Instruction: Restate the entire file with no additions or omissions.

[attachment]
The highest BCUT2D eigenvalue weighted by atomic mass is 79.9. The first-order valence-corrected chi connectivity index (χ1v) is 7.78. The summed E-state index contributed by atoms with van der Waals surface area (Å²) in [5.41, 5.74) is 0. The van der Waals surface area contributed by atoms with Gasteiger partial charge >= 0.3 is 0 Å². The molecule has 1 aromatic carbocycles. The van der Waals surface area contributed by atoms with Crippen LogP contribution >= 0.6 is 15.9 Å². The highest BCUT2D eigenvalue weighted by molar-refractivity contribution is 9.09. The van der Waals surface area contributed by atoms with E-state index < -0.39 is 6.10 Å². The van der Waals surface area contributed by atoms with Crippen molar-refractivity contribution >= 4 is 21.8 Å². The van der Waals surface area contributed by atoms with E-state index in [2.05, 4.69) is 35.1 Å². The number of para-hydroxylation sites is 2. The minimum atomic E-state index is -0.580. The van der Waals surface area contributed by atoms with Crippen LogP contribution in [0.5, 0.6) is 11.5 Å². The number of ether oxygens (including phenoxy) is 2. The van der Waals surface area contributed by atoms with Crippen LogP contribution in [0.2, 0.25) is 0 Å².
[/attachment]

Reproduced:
The highest BCUT2D eigenvalue weighted by atomic mass is 79.9. The first-order valence-corrected chi connectivity index (χ1v) is 7.78. The summed E-state index contributed by atoms with van der Waals surface area (Å²) in [5.41, 5.74) is 0. The van der Waals surface area contributed by atoms with Gasteiger partial charge >= 0.3 is 0 Å². The molecule has 1 aromatic carbocycles. The van der Waals surface area contributed by atoms with Crippen LogP contribution >= 0.6 is 15.9 Å². The highest BCUT2D eigenvalue weighted by molar-refractivity contribution is 9.09. The van der Waals surface area contributed by atoms with E-state index < -0.39 is 6.10 Å². The van der Waals surface area contributed by atoms with Crippen molar-refractivity contribution >= 4 is 21.8 Å². The van der Waals surface area contributed by atoms with E-state index in [2.05, 4.69) is 35.1 Å². The number of para-hydroxylation sites is 2. The minimum atomic E-state index is -0.580. The van der Waals surface area contributed by atoms with Crippen LogP contribution in [0.5, 0.6) is 11.5 Å². The number of ether oxygens (including phenoxy) is 2. The van der Waals surface area contributed by atoms with Crippen LogP contribution in [0.2, 0.25) is 0 Å².